In high-level meetings, Maryland and Virginia have been quietly exploring the possibility of an agreement on the ambitious and still evolving outer beltway, a proposed 150-mile highway ringing Washington and its suburbs.
Last month, Maryland Highway Administrator Hal Kassoff and Virginia Transportation Commissioner Ray Pethtel met privately to discuss a joint study of the $1 billion highway project, officials said. An agreement between the states is by no means certain, they said.
"There is a difference of views," Kassoff said. "There is a question of whether we will even agree on a study." He added, however, that the two states plan to "keep on talking."
Based on an idea that dates to the 1950s, the proposed highway, which would include two new bridges across the Potomac River, is aimed at siphoning vehicles from the traffic-choked Capital Beltway, improving access to Washington's growing outer suburbs and providing a bypass for traffic passing through the Washington area.
In its latest incarnation, the outer beltway actually consists of two roads, one skirting the region to the west and the other to the east. The two states have never agreed over which section of the road should be built first.
Virginia favors a western leg beginning at I-95 near Quantico, crossing the Potomac River near White's Ferry, connecting with I-270 and I-70 in Maryland and rejoining I-95 north of Baltimore.
Maryland favors an eastern leg that would follow Rtes. 3 and 301 from Baltimore to southern Prince George's County, turn west through Charles County and cross the Potomac near Dumfries.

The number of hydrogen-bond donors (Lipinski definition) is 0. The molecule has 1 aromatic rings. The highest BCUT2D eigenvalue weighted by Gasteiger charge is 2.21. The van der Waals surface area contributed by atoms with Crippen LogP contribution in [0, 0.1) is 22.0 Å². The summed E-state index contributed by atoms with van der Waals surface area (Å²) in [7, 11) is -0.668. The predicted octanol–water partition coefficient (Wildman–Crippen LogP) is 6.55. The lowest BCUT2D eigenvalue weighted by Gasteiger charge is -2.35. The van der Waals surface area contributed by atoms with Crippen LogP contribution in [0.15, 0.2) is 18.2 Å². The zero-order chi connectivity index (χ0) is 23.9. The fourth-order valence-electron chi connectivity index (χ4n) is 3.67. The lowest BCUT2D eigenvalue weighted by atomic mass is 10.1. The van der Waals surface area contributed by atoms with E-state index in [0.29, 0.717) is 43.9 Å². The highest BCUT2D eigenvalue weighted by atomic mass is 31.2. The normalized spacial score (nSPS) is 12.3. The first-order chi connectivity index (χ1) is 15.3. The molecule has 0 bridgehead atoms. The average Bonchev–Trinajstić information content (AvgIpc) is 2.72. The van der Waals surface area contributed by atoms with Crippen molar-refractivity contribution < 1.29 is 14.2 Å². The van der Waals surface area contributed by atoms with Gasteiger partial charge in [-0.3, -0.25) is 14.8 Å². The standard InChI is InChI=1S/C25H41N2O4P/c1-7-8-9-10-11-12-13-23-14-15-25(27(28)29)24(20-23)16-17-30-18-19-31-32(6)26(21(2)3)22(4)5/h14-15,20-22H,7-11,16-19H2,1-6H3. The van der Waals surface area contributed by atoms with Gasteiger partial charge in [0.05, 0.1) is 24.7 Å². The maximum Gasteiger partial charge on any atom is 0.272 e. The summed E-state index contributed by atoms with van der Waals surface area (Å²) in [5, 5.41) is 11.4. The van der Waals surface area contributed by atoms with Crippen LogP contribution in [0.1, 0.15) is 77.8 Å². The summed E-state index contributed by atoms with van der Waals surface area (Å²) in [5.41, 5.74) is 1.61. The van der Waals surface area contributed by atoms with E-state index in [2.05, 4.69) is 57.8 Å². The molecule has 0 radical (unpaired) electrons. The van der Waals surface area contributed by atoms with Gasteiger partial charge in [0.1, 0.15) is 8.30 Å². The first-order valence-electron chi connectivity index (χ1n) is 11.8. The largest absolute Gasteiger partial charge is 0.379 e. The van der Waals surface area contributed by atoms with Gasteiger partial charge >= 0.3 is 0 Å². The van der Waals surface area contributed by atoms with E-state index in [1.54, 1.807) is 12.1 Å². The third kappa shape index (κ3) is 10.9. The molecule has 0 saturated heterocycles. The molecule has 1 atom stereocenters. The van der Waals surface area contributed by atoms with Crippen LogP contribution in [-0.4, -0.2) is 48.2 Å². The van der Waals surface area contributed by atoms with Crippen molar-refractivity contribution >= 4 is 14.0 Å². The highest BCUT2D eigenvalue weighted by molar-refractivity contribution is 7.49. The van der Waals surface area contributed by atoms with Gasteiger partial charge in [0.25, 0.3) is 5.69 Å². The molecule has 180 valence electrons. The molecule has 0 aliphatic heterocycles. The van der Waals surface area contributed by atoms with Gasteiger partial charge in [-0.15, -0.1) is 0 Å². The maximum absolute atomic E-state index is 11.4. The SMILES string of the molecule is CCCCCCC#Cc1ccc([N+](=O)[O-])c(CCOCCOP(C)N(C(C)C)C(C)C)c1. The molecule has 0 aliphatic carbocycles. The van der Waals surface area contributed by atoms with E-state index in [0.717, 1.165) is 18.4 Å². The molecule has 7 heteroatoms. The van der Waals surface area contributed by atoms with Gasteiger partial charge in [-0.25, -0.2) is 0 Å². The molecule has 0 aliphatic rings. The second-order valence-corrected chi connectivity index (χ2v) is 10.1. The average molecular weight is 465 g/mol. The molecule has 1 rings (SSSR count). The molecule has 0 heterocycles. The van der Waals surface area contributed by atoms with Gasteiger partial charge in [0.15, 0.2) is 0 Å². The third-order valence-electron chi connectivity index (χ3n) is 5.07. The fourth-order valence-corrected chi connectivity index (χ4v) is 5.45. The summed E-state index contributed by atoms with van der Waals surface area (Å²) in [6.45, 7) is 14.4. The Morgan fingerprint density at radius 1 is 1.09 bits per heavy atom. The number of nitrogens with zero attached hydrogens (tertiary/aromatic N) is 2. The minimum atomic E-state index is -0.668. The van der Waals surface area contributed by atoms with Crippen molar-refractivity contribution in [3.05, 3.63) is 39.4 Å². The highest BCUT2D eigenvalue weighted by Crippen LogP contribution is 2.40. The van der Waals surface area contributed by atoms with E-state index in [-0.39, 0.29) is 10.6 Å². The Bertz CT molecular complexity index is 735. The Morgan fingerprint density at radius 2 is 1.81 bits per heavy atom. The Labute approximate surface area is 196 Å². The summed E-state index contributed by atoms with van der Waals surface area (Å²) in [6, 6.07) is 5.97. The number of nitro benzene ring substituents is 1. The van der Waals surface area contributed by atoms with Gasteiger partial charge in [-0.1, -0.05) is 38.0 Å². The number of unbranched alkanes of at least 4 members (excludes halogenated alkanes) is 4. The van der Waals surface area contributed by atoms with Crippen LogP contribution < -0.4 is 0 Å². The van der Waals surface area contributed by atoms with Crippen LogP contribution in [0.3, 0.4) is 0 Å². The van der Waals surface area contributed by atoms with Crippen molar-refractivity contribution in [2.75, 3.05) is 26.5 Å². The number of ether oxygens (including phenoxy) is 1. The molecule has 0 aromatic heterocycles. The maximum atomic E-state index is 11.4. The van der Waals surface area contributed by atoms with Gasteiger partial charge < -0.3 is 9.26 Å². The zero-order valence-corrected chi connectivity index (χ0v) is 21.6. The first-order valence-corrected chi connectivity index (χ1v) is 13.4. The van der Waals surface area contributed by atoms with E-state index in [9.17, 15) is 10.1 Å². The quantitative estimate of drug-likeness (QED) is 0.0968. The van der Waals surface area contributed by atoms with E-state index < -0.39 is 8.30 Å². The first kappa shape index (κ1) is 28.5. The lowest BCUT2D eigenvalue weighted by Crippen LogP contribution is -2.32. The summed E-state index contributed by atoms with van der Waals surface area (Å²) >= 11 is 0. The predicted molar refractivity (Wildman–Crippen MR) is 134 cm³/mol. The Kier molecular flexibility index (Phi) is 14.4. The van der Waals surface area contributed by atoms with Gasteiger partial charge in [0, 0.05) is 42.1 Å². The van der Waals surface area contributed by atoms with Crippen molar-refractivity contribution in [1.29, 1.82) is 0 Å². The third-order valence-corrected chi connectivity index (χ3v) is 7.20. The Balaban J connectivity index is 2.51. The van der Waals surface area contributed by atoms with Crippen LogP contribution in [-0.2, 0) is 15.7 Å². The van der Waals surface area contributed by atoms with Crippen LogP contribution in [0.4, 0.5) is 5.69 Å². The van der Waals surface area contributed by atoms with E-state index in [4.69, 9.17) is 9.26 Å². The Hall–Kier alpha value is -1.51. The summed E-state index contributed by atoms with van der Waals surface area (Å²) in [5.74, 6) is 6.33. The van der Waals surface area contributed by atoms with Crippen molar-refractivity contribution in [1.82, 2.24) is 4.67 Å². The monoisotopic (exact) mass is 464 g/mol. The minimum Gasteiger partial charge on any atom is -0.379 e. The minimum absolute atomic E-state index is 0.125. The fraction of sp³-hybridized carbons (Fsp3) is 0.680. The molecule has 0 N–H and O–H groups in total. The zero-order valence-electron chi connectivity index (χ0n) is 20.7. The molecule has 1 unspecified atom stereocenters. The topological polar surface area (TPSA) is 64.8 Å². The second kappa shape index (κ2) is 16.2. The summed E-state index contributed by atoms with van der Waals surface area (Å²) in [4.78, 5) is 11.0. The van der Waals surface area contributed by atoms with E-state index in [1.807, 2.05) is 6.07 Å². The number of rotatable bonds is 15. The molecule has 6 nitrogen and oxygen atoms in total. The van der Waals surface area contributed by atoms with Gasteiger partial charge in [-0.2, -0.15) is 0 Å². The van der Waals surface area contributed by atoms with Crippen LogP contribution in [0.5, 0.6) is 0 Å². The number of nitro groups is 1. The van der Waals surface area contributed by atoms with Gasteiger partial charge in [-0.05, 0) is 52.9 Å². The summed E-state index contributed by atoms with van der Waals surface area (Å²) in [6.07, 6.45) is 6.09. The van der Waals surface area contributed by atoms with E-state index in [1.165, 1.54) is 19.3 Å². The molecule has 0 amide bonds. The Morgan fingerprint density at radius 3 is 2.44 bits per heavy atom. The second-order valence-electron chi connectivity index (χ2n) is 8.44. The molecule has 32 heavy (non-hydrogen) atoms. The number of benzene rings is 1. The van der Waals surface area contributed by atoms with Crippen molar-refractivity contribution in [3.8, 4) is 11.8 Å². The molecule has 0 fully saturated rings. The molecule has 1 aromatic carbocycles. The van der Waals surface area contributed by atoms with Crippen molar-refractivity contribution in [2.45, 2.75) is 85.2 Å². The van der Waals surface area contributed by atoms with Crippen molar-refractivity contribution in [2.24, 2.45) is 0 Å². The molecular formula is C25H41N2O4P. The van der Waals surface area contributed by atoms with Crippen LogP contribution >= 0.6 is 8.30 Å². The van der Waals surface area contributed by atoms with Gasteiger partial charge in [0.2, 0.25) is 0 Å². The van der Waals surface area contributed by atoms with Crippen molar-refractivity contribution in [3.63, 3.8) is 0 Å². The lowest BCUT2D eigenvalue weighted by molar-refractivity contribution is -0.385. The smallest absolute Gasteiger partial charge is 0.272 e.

Each state is pursuing an independent study of its own leg. If the two states could agree on a joint study, it would mean they were willing to consider giving up their insistence on one leg over the other, a big step with so much at stake, according to a source close to the discussions.
In Northern Virginia, the powerful real estate industry has thrown its weight behind the western leg of the outer beltway, viewing it as a boon to development in western Loudoun County.
On June 23, the two commissioners met in Northern Virginia to see if they could agree to the study, officials said. Although the meeting did not produce an agreement, Kassoff said, "the fact that we are talking to them is positive."
Kassoff declined to comment on why the meeting failed to produce an agreement, saying that the negotiations have reached a sensitive stage. "I can't get into the specific issues without affecting the discussion process," he said.
Officials in both states said they are committed to the outer beltway in one form or another.
"Obviously, if we're going to build a western bypass, we need to connect up with something in Maryland," Pethtel said. "And they need to connect with something in Virginia." He said he plans to meet again with Kassoff in August.
Virginia Gov. Gerald L. Baliles and Maryland Gov. William Donald Schaefer have discussed the subject informally, according to a source close to Baliles, although not "in any substantive way," a spokeswoman said.
The spokeswoman said the discussions between the states are being handled by the secretaries and commissioners of transportation, although she added, "Depending on what happens there, the governors could get involved later."